The flowers called daisies are all members of the aster family but differ in hardiness, culture and bloom period. In addition to the traditional white Shasta daisy, several other daisies grow in most U.S. hardiness zones. Unfortunately, "daisy" is a common name and scientific names shift from time to time. Whatever their names, though, cutting gardens yield long-lasting bouquets all summer when planted with several varieties of these sun-loving flowers.
Shasta daisies bloom from late spring to early fall on 1- to 3-foot plants. Once classified as chrysanthemums, Shastas are now Leucanthemum x superbum. They have a tendency to droop over, but if they are cut frequently and deadheaded when blooms begin to fade, they will continue to bloom all summer long. They will continue their vigorous bloom if mature clumps are divided every two or three years and the non-productive center of the clump is discarded. Shastas' twisted stems may limit their usefulness to small arrangements and bouquets. As cut flowers, Shasta daisies last a week to 10 days.
Another variety, painted daisies (Tanacetum coccineum), blooms in white, yellows, reds and pinks beginning in midsummer. Plants grow about 2 feet tall and strong stems bear flowers from midsummer to early fall. White painted daisies will change color when food coloring is added to their water. Painted daisies last from a week to 10 days when water is kept fresh.
Michaelmas daisies (Aster novae-angliae) grow tallest of all the daisies -- up to 5 feet -- bearing purple, lavender, pink, red and white flowers. They bloom late summer through fall and, like most daisies, prefer full sun and well-drained soil. Cut when they are fully open, Michaelmas daisies stay fresh in arrangements and vases from five to 10 days.
White and pastel yellow Marguerite daisies (Anthemis tinctoria) bloom in summer on 2- to 3-foot plants. Short-lived Marguerites tolerate drought and frequent division. Picked just as they begin to open, summer-blooming Marguerites stay fresh up to 10 days in clean water.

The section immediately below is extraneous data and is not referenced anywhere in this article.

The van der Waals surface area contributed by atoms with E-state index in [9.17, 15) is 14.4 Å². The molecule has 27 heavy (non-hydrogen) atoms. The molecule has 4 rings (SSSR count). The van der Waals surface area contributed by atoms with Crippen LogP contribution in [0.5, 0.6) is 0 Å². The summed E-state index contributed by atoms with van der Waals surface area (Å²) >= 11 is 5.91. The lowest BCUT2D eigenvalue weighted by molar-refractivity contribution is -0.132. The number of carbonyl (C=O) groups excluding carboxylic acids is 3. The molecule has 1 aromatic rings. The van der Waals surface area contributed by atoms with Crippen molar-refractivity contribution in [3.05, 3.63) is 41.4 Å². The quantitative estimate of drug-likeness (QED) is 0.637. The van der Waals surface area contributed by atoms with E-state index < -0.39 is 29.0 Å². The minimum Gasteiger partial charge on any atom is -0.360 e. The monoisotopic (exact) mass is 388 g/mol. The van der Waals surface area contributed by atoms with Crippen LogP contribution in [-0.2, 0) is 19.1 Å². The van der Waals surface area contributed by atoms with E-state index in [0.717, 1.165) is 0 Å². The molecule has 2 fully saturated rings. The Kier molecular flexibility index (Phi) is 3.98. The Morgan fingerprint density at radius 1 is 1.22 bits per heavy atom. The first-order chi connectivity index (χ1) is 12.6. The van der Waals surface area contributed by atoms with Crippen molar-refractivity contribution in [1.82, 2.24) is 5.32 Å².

Ox-eye daisies (Leucanthemum vulgare) grow from 1 to 3 feet tall and are classified as invasive weeds in some states due to the aggressive growth of their rhizomes. White flowers of Leucanthemum vulgare measure less than 2 inches across and are drought tolerant. Cut blooms last between five and 10 days.
Gerber daisies (Gerbera jamesonii or Gerbera x hybrid), native to the Traansvaal area of South Africa, grow as tender perennials or container plants in temperate zones of the United States. They bloom in spring and summer in semi-tropical zones where they can grow year-round. Blooms vary from 3 to 5 inches across and come in red-orange, salmon, pinks, yellow and white. Flowers last 10 days if water is changed every few days and stems are trimmed underwater daily.
- University of Vermont Extension; Perennials for Cut Flowers; Leonard P. Perry
- Michigan State University Extension: Chrysanthemum x Superbum (Leucanthemum x Superbum) -- Shasta Daisy; November 1999
- Washington State University Extension: Dwarf Silverleaf Marguerite Daisy
- Missouri State University Extension: Aster Hybrids -- Michaelmas Daisy
- Illinois Wildflowers: Ox-Eye Daisy
- Denver Plants: Gerber Daisies
- Alabama Cooperative Extension; Greenhouse Production of Gerbera Daisies; J.R. Kessler, Jr.; 1999
- University of Minnesota; Dividing Perennials; Susan H. Barrott; 1999
An avid perennial gardener and old house owner, Laura Reynolds has had careers in teaching and juvenile justice. A retired municipal judgem Reynolds holds a degree in communications from Northern Illinois University. Her six children and stepchildren served as subjects of editorials during her tenure as a local newspaper editor.